grasshopper

Grasshoppers are insects that are famous for their long jumps and making a chirping sound. They have adapted themselves very well for their survival. They have excellent camouflage, that can blend them almost completely in the surroundings of their habitats. There are about 11,000 different species of grasshoppers that are living around the world.

Life Cycle of Grasshoppers – 3 Stage Process

grasshopper-sitting-on-a-leafThe life cycle is a process in which living things are born and complete their life up to giving birth to the new generation and restarting the cycle. Grasshoppers are insects and they undergo a life cycle similar to most insects. The grasshoppers follow the lifecycle process known as metamorphosis.

Metamorphosis is a 4 stage process; egg, larva, pupa, and adult stage. Unlike most insects, grasshoppers undergo 3 stage metamorphosis also known as “Incomplete Metamorphosis”. The 3 stages are egg, nymph, and adult stage. Let’s discuss these stages in more detail.

Egg – 1st Stage

Like all the insects, the life cycle of grasshoppers starts when a female lay eggs. The female grasshoppers normally lay eggs in the summer season which is also known as their mating season. For laying eggs, females find a suitable place mostly under sand, leaves, or barks of trees.

Females lay around 10 – 30 eggs and sprinkle a sticky solution on them which hardens and is called a pod. The eggs in a pod are protected from weathering. Most of the females lay around 25 pods in their mating season.

Many species of grasshoppers normally take 4 to 6 weeks to hatch. After then, they enter into the 2nd stage of their life known as the nymph.

Nymph – 2nd Stage

After surviving through the egg stage, grasshoppers start their life journey towards becoming adults. Initially, grasshoppers don’t have reproductive organs and wings. For survival in this weak stage, they start eating soft parts of plants.

In the nymph stage, the grasshoppers go into the process of moulting and shed their skin 5 to 6 times. They develop their wings and body progressively during each moult. It takes around 2 to 6 weeks depending on the species to progress through the nymph to the adult stage.

Adult – 3rd Stage

When grasshoppers enter into the adult stage, they start developing their fully grown wings in under a month. The birth cycle of grasshoppers is yearly which means they lay eggs once a year. It has been found that only half of the nymphs reach adulthood. The remaining half is mostly eaten by predators including lizards, birds, and other insects.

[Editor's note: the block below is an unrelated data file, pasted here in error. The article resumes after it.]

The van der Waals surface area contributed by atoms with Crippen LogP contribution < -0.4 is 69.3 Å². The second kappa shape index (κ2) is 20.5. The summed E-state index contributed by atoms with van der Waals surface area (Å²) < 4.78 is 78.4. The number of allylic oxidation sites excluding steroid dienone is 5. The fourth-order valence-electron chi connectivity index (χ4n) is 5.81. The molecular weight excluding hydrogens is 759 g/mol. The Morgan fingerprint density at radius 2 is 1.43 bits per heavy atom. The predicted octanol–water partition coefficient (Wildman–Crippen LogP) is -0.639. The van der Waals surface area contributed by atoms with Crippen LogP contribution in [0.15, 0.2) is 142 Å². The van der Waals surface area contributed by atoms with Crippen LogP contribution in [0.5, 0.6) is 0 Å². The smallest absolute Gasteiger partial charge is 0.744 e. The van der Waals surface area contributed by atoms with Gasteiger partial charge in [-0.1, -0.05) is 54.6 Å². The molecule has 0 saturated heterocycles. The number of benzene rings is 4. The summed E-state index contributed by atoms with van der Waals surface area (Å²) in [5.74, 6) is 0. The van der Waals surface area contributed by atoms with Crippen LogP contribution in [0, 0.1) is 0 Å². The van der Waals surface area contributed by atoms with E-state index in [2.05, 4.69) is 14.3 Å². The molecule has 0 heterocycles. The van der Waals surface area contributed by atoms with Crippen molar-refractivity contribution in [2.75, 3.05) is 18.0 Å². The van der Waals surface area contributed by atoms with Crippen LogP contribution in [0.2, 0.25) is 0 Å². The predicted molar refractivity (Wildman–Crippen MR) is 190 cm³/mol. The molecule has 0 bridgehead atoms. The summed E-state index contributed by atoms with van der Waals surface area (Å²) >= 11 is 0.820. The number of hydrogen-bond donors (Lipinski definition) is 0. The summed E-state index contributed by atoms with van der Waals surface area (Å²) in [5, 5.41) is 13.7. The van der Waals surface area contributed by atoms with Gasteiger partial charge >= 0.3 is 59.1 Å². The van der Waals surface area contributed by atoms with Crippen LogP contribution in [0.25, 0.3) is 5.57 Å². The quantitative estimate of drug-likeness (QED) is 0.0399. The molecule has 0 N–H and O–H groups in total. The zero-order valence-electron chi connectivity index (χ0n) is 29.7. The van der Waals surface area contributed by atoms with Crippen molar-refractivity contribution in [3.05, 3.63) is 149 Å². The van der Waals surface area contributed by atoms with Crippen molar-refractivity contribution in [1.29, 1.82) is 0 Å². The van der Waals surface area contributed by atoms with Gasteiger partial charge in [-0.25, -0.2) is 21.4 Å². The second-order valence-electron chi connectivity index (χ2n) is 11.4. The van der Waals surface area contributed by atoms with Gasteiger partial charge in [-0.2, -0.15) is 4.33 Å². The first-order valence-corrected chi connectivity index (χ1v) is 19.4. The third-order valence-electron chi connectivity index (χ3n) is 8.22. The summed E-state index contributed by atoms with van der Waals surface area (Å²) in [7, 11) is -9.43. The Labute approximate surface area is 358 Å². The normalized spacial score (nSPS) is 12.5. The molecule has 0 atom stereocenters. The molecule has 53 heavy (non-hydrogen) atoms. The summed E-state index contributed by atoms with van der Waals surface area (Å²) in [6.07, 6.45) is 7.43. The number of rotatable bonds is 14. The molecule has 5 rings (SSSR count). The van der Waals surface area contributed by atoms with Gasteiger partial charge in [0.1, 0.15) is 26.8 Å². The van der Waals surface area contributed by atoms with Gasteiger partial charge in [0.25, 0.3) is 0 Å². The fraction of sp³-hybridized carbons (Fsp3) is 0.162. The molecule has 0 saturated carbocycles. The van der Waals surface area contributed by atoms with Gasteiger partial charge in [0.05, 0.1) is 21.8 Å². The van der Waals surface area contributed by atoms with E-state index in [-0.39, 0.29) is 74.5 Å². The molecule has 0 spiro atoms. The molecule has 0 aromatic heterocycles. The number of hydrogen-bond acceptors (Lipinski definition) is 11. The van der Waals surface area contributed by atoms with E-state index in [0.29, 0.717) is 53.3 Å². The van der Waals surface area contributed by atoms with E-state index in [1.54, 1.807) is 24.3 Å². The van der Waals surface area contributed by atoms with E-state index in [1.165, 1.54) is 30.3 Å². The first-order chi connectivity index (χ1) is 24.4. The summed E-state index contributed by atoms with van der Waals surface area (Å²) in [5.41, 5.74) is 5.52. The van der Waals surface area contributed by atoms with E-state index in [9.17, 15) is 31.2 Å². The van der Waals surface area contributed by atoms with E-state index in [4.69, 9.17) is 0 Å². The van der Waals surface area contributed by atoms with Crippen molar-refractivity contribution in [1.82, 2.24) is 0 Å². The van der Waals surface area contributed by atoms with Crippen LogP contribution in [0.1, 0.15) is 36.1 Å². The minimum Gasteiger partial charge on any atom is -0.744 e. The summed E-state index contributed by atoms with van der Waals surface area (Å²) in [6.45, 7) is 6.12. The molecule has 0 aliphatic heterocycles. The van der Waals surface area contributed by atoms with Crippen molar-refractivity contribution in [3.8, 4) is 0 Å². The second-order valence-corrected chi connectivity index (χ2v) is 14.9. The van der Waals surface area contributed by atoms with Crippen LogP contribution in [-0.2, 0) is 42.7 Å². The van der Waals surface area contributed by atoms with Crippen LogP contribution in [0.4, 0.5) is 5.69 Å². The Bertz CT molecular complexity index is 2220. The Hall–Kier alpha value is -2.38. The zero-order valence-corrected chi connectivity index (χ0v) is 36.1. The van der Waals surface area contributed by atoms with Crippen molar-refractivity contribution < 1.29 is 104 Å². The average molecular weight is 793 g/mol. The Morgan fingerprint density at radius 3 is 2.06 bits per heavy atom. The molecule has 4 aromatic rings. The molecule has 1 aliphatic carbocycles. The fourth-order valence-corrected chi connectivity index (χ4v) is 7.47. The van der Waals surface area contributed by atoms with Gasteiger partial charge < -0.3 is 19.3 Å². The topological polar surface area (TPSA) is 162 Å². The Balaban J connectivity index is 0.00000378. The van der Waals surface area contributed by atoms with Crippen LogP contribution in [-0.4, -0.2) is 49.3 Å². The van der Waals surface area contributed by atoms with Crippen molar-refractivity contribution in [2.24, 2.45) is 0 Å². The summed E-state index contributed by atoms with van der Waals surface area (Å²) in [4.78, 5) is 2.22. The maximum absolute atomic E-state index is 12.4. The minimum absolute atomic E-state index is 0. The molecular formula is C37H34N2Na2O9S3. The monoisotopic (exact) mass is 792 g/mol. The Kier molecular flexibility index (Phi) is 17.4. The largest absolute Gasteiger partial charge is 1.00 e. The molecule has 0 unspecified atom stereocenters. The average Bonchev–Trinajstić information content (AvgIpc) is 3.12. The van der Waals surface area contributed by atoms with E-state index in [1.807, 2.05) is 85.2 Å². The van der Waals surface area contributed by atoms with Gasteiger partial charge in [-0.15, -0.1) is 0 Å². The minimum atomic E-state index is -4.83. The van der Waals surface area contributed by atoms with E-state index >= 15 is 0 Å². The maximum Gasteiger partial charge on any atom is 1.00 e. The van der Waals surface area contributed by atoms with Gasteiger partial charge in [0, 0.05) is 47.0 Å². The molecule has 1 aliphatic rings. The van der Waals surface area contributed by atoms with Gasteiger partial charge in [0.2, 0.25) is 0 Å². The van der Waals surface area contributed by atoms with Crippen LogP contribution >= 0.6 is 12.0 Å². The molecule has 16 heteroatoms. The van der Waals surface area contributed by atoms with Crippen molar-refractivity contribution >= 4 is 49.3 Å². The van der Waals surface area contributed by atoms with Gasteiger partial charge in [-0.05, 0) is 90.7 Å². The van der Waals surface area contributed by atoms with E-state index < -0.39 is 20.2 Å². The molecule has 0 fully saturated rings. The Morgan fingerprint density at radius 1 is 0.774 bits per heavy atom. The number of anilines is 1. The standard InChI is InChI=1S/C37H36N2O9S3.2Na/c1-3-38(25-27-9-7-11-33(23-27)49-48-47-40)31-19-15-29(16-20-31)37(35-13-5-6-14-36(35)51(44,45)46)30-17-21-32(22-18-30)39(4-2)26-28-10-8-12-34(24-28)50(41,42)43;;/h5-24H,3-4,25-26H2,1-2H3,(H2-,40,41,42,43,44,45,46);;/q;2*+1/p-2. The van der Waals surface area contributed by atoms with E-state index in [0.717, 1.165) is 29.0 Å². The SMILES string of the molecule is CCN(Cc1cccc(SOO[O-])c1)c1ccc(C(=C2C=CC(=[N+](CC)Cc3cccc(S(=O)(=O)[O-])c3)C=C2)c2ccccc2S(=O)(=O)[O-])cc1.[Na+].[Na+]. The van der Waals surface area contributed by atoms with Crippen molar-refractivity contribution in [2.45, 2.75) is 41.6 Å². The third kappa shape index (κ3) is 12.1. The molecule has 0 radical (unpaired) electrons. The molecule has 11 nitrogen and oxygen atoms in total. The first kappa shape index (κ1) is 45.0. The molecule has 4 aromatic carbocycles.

Appearance – What do they look like?

Grasshoppers have a long body with six legs. Their back legs are large which helps them to jump very high. Their body is divided into 3 parts; head, thorax, and abdomen. They have a strong exoskeleton which protects their soft body. They have a pair of large wings at their back and a pair of smaller wings at the front. Grasshoppers have a wide range of colors that change from species to species.

Diet

Grasshoppers can eat both plants and small insects. It depends on their location what they will eat. Grasshoppers are very good hunters, their camouflage helps them a lot to succeed in the hunt. Many species of grasshoppers love to eat human-produced crops, e.g. wheat. They cause serious damage to the crops and sometimes eating all the crops.

Habitat

grasshopper-sitting-on-grassGrasshoppers are one of the insects that are found all across the world. They are found in forests, grasslands, swamps, deserts, and mountains.

Conservation Status

Grasshoppers population is stable. They are not endangered.

Interesting Facts

  • In many countries, people eat some species of grasshoppers.
  • They can jump 20 times as high as their body length.
  • Locusts are the species of grasshopper that cause 1.5 billion dollars of damage in the US alone by destroying crops.
  • Some species of grasshopper make singing noise by rubbing their back leg with one of the hard front wings.

Cite this Page

Abdul Wahab, "Grasshopper," in Science4Fun, July 30, 2021, https://science4fun.info/grasshopper/.